From Bo and Starks to Patterson and Marks
Freshmen running backs tear up the turf in recent win
Branden “Bo” Oliver and James Starks are the top two running backs to come out of UB.
Seven games into the season, freshmen running backs Jaret Patterson and Kevin Marks are already being compared to two of UB’s greats.
Patterson and Marks have combined for 920 yards and 12 touchdowns for the Bulls this season. They each average over 5 yards per carry and have taken over the position from Doak Walker Award candidate junior Emmanuel Reed. In Buffalo’s win against the Central Michigan Chippewas the two were the first freshman duo to each have over 100-yards rushing in the same game for UB since 2002.
“We're playing for something,” Patterson said. “We're playing for the Buffalo name on the jersey, that means something. Relentless every play. We're playing for the fans, the community. We want the whole community to be right behind us and carry them and make Buffalo known in this nation.”
When Patterson and Marks first arrived on campus they saw the rushing records plaque inside of the Murchie Family Football Center and took a picture with it. Marks told Patterson “we’re trying to break records.”
The two have received support from Starks and Oliver. Oliver is active on Twitter and Instagram calling the duo his “little bros” and telling them to keep working. Oliver’s only offer out of high school was to Buffalo and he ended up breaking Starks’ rushing record.
Oliver was a redshirt his freshman season, giving him an extra season to develop before reaching the field.
Marks was redshirted last season and Patterson was a grayshirt enrolling in the spring. Both gained a season of spring football to train before starting their eligibility.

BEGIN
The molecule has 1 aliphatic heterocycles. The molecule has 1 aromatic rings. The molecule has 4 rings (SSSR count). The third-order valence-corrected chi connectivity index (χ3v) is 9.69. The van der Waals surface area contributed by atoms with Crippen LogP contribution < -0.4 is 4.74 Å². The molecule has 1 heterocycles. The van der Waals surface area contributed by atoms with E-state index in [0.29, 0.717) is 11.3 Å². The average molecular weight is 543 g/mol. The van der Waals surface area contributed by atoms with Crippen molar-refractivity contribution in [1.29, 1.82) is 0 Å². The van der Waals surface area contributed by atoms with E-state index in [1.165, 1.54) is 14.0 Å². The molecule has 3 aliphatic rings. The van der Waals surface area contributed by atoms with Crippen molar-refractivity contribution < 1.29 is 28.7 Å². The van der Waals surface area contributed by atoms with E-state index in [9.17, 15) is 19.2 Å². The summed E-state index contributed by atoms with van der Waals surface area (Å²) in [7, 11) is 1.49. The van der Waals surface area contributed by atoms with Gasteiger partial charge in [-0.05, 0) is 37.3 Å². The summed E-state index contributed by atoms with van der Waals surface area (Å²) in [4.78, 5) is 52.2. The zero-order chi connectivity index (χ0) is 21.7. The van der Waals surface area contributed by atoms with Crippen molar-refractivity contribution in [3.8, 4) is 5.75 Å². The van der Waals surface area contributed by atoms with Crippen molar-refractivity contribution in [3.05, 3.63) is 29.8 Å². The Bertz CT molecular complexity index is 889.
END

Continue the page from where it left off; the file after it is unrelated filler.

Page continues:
“Any year in a young man's life to have another year to develop physically, emotionally, spiritually, psychologically and both have benefitted from that for sure,” said offensive coordinator Andy Kotelnicki. “For them to be able to come in and get a spring before their first year of eligibility is huge.”
Patterson is compared to Oliver, while Marks is compared to Starks, due to their stature. Patterson and Oliver are both under six feet and rely more on agility and a low center of gravity to keep going. Marks uses his speed and strength to hit the holes the offensive line opens up for him.
Like Starks, both want to play for their hometown. Patterson and his brother James both play for the Bulls, with James as a linebacker. At their high school, Saint Vincent Pallotti in Maryland. Jaret Patterson said the brothers turned the football program around. Patterson said the same thing is happening at UB with the current freshman class about to “blow up.”
Marks wants to represent Norfolk, Virginia and former coach Dealton Cotton.
“[I’m] just wanting to have my name put out there in the city and the city behind me too,” Marks said. “People look up to you so you want to do the right things. You want to be on the right path to show them the route.”
Starting running back positions quickly changed during the spring, with multiple players showing promise. Head coach Lance Leipold and his coaching staff saw the potential in the two freshmen and they have yet to disappoint.
Marks rushed for 138 yards in his second game against Temple and 167 yards against Central Michigan. Patterson went for 104 yards against Rutgers and 121 at Central Michigan.
Against Akron’s top Mid-American Conference run defense, the two combined for 155 yards. The Zips give up an average of 145 rushing yards per game.
“I think great backs have the characteristics and ability to break tackles, you see them show great balance, finish runs, gain yards after contact and those guys are doing that,” Kotelnicki said.
Marks and Patterson have bright futures for the Bulls if they run the same way for the whole season. Both are heavily supported by their communities and strive for the same record-breaking goals. The records and attention are nice, according to Marks, but he just want to focus on winning each game.
“We're just playing the game of football,” Patterson said.